Although thunderstorms raged the night before, the Cabin John Creek subsided and the sun shone brightly May 28 for the inaugural Cabin John Creek Challenge, which drew some 50 participants including nine Cabin Johners.
Organized by the Friends of the Cabin John Creek (FoCJC), the challenge involved walking the 10 miles of the CJ Creek trail from Goya Drive in Rockville all the way down to the Potomac River. Hikers also had/have the option of hiking the various trail segments over the course of 2022.
A special thanks to Cabin Johner and FoCJC Board member Scott Hoffman for setting up the water and information stations along the trail and to the Potomac Appalachian Trail Club for keeping the trails well maintained.
Prior to the start of the hike, State Delegates Marc Korman and Sara Love presented a citation provided by the General Assembly in Annapolis and a proclamation crafted by the county. Both documents celebrated the CJ Creek and the efforts of the FoCJC to advocate on the creek’s behalf. FoCJC board member Greg Gurley then spoke about the threats to the creek, especially stormwater runoff, as well as various aspects of the 10 miles ahead. Then the eager hikers were off.
An early treat was the evidence of beavers, but none were sighted that day. Prior to the hike, Greg and another board member, CJ resident Jon Putnam, had placed educational QR codes at pertinent spots in the path to educate walkers on particular watershed subjects. Lunch was taken on the benches beneath the large sycamore tree at the Locust Grove Nature Center off of Democracy Blvd. There was a really lovely stretch of mountain laurel in bloom in the section between Bradley Blvd. and River Rd.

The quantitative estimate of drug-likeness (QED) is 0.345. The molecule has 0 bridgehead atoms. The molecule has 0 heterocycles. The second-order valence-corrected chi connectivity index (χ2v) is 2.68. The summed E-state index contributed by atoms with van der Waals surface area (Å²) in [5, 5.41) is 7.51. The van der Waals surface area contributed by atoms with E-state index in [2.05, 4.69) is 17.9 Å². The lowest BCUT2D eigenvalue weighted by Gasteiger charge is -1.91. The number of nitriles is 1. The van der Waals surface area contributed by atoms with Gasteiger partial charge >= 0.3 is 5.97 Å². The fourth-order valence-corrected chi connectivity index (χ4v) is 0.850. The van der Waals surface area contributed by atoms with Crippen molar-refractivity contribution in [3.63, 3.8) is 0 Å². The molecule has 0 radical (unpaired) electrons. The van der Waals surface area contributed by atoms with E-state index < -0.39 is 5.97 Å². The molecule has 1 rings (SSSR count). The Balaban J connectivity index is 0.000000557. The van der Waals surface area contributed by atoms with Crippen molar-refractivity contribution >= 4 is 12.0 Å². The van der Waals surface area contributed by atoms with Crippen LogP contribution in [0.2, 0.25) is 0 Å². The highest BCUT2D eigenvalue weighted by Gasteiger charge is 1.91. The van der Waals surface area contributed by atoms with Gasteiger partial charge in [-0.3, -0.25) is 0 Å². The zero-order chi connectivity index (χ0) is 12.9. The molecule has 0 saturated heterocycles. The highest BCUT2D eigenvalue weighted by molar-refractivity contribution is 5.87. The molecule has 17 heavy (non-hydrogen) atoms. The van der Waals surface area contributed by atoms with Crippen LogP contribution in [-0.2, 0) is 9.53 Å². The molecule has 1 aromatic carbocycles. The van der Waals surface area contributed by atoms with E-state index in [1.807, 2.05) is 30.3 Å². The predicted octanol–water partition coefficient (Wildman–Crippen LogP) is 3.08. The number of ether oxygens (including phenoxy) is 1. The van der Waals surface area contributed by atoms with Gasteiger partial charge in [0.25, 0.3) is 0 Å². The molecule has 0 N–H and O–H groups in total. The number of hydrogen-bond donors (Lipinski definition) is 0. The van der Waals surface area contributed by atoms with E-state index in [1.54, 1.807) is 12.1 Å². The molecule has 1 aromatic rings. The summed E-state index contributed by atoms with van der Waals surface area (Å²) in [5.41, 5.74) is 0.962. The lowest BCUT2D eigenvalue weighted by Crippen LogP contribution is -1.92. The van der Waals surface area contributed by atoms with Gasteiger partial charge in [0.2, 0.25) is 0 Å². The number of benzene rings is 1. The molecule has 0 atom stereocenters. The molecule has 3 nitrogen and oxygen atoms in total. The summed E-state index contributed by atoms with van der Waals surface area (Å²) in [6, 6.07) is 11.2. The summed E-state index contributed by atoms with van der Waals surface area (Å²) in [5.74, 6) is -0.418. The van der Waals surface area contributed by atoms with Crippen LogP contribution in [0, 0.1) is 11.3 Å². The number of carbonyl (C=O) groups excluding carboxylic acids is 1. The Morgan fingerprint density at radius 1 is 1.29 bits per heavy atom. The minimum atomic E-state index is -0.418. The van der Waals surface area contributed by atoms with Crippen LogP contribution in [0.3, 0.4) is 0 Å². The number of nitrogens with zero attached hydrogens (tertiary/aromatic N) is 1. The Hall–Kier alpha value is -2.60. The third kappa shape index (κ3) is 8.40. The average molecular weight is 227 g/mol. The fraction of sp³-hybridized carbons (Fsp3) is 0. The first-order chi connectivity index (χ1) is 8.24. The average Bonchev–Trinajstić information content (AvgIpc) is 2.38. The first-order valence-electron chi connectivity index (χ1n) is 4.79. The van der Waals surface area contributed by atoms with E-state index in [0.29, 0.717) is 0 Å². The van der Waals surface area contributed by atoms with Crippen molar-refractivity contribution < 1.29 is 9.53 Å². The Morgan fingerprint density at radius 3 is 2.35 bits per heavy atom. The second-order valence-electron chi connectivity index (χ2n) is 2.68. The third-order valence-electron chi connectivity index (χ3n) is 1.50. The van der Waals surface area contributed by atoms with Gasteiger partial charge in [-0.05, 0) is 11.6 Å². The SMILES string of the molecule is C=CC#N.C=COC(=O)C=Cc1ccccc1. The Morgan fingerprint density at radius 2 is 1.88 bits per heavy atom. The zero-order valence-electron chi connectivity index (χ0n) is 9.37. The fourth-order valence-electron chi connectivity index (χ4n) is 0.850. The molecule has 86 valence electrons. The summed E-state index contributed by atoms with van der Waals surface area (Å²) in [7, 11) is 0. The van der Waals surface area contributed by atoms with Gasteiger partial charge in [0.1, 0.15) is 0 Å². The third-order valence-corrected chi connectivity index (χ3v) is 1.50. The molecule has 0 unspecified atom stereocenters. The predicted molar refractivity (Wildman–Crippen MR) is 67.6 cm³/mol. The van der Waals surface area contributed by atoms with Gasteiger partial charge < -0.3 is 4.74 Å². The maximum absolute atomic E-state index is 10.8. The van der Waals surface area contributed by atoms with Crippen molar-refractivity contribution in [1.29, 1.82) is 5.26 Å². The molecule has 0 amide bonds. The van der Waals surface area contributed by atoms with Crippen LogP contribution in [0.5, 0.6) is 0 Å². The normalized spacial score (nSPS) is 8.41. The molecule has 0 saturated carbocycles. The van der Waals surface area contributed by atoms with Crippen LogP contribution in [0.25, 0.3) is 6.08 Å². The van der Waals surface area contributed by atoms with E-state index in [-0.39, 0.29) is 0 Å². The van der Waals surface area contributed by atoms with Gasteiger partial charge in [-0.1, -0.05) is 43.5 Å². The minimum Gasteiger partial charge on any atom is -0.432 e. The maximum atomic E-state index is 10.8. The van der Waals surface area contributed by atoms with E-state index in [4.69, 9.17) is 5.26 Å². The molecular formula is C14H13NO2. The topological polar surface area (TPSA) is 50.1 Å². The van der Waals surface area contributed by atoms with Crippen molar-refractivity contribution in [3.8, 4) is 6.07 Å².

In the end, the larger group broke into three smaller groups as they made their way downstream towards the Potomac, thus allowing everyone to hike at their own pace. All participants received the lovely “CJ Creek Challenge 2022” sticker on the basis of either completing all 10 miles that day or with the promise of finishing the remaining segments sometime this year.
The Challenge is the first of the outreach and educational events/activities that FoCJC is planning as part of the new $53,000 grant received from the Chesapeake Bay Trust and the Montgomery County Dept of Environmental Protection. This event seems likely to be repeated each year from here on out.
The hope is that over time the M-NCPPC Montgomery Parks, who were very supportive of the Challenge, along with the County/State DOT offices, will work to make the trail more continuous with improved crossings at the highways and also continue managing stormwater runoff into the creek. The Cabin John community should be extremely proud of nurturing and supporting FoCJC over all of these years.
By Burr Gray
President, Friends of the Cabin John Creek